To say that Racks, a restaurant chain that dishes out its famous “fall off the bone” baby back ribs, was the place to be in the early ’90s is an understatement. People would flock to the place as bees flock to honey, such that the brand eventually expanded to over 30 branches at the height of its success.

Fast forward to 2006, and it’s an entirely different story. From 30 thriving branches, Racks was down to its last one in El Pueblo, Ortigas Center. “Some of our management and people went into the restaurant one day to check out the place,” begins Leopoldo “Chukri” Prieto III, managing director of family-owned Cavallino, Inc. “The place was run- down and dilapidated, the manager and food servers weren’t performing up to par—it seemed like they didn’t even care enough,” he says, “and when we opened the menu, it was all P99 meals. You don’t want to do that with ribs. I felt the direction the current owner took was not the way for Racks. It’s not value meal stuff, because ribs is a premium product.”

Interestingly, for such a run-down restaurant, the food was still pretty good. And when Prieto’s group started asking their friends and family about Racks, feedback would always be positive and the brand recall was very strong. “Because of that, we decided to go for it. My father handled the negotiations with Willy Soong, the owner, and while he was quite reluctant at first, we were able to convince him after we shared our vision,” shares Prieto. “With our experience in the restaurant business and the people we have, we were confident we could revive the brand,” he adds.

Staging a renaissance

Since its acquisition by Prieto’s group (whose experience in the food business includes putting up Shakeys Pizza, Dunkin’ Donuts and Tia Maria), Racks has grown an average of three stores per year and is almost on the halfway mark toward achieving what the old Racks did in its heyday. “We just opened our 13th branch in Manila at SM South Mall, and our growth is 30 percent year on year. We’re pretty happy with that aggressive opening,” says Prieto.

Racks’ mission to be the number one rib chain in the Philippines has reached fruition as well. “If you look at size in terms of the number of outlets, we’re number one already. We also want to be known for serving American comfort food so we’ve added novelty items like biscuits, corn bread, Southern fried chicken, and we’ve got an extensive side dish selection, but the focus is still going to be on the ribs. It’s still our main product, we never changed the recipe and the sauce, and we just built around that,” Prieto shares.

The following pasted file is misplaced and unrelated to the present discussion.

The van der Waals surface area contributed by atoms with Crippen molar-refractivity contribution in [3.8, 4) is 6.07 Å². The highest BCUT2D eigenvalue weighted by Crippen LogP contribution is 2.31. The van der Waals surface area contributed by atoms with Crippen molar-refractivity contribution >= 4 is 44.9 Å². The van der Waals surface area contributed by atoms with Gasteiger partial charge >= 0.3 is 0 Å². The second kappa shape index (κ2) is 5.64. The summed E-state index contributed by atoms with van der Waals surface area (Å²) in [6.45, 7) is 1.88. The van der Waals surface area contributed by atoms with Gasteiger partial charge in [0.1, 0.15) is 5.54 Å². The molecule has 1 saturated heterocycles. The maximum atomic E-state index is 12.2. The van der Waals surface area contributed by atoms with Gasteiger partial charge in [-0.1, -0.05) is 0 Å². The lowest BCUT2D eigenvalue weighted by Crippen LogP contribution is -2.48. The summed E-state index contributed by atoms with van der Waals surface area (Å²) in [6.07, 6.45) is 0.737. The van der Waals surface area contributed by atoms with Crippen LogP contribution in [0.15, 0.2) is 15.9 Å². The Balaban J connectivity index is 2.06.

More than fine-tuning Racks’ menu, Prieto’s group also did away with the old look. “I think that was also a key improvement because prior to purchasing Racks, everything was bright and monochromatic…which isn’t necessarily bad, but in a city like Manila, white won’t remain white after a while,” he says. Drop by a Racks branch today, and you’ll find a cozier ambience, with softer hues of creams and yellows. “Very different compared to the ‘operating room’ style that it was before,” jokes Prieto.

Looking ahead

Prieto remains steadfast in his mission to make Racks the number one rib chain in the Philippines, and he shares that in the next few years, the focus will be on growing the chain in the Luzon area. “That’s as far as we want to go for now. We still have a lot of room to expand in Metro Manila and we’re going to concentrate on the spaces here,” he shares.

Expansion, Prieto adds, will really be toward its target market of families and groups seeing a more diverse menu. “We’d like to offer as much variety as possible. Currently we dish out a new product every two or three months, new and exciting things that will complement our ribs,” he shares.

Racks is also finding a lot of growth and opportunity in birthday parties, business meetings and event functions. “And we’ve got a strong delivery segment as well,” puts in Prieto. “When we purchased the brand, there were a lot of loopholes in terms of operations, labor and food. The design of the store, the menu, the manpower…we had to put up a central commissary where our ribs are smoked (and that takes very long to produce), and we had to reinvent the back of house system since many of our products are served freshly cooked. It was basically starting from scratch, but I think we’ve addressed all our initial challenges,” he shares.

Indeed, with excellent feedback from guests, a stronger brand recall, and a more streamlined operation system, it looks like the new Racks is here to stay.

Published in the January 16, 2012 issue of the Manila Bulletin

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